You won’t read this sort of detail on Liberal infighting anywhere else as a new contributor pulls together all of the jockeying ahead of the Young Liberal Movement January convention. And there are some very interesting responses published from some of the players at the bottom.
Manoeuvring for senior positions of the Young Liberal Movement to be contested at the January Annual Convention of the Movement are under way in earnest. The outcome this year has implications for both the senior body of the party and the parliamentary party. Hence the very considerable interest taken in the contest by both senior organisational and parliamentary members.
The three candidates for Federal President of the Movement are Grant Muller, the Queensland State President from the right faction, Daniel Clode, the current Federal Vice President and previous President of the ACT also from the right and Conrad Xanthos, President of the Victorian Division from the left faction.
Muller has previously worked for Michael Kroger, Clode is a former staffer of Peter Reith and Xanthos was employed by Victorian State Member of Parliament, David Davis.
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The significance of Muller and Clode both standing from the right is that Muller has climbed between the sheets with Tony Chappell, a former New South Wales State President and left faction leader. Muller is running Chappell as his Vice President.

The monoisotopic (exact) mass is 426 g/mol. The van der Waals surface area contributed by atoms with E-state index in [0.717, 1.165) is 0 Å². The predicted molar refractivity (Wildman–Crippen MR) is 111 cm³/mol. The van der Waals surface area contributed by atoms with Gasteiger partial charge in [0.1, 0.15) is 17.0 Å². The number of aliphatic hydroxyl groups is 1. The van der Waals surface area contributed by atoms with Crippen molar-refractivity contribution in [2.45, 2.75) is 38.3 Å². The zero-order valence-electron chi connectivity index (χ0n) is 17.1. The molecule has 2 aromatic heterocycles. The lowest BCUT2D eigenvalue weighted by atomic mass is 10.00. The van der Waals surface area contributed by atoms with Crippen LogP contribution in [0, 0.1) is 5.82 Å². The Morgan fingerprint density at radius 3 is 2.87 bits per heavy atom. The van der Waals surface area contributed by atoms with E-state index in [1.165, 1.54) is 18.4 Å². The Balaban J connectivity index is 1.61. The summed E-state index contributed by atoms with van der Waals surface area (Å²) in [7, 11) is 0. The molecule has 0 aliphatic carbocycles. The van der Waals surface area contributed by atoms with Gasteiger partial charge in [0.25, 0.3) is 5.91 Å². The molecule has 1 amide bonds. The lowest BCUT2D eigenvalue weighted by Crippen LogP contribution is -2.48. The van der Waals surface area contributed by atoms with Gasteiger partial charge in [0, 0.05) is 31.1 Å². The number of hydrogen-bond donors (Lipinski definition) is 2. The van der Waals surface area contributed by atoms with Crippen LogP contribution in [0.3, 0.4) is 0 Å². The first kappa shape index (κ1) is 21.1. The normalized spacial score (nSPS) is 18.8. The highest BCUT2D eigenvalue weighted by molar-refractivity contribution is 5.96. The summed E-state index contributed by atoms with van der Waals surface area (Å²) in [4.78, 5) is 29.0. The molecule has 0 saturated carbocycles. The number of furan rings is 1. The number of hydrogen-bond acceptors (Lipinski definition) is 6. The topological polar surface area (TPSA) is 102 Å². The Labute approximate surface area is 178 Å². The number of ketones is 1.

Chappell stood unsuccessfully last year for the federal presidency as head of the left ticket. Ironically, the right who demonised Chappell amongst its own last year, used his “left wing views” at the club to beat him to death amongst the undecided and swinging voters.
At the moment Muller will receive all of the South Australian and Queensland votes and the majority of the New South Wales votes. Clode can be sure of the ACT votes and Xanthos will receive the majority of the votes from Victoria and Tasmania. Western Australia is uncommitted however they would in normal circumstances support Clode having been instrumental in his election last year to the vice presidency.
The complication in all this is that for an obscure reason, Tasmania has been disqualified although that is now subject to appeal. On these figures Muller and Chappell have a slight edge. It will finally depend on the will of Western Australia and the fate of Tasmania.
The consequence of this unholy cohabitation is that Muller has split the right and Chappell has split the left. One might well ask for what good reason have these two young leaders of opposing factions betrayed their own.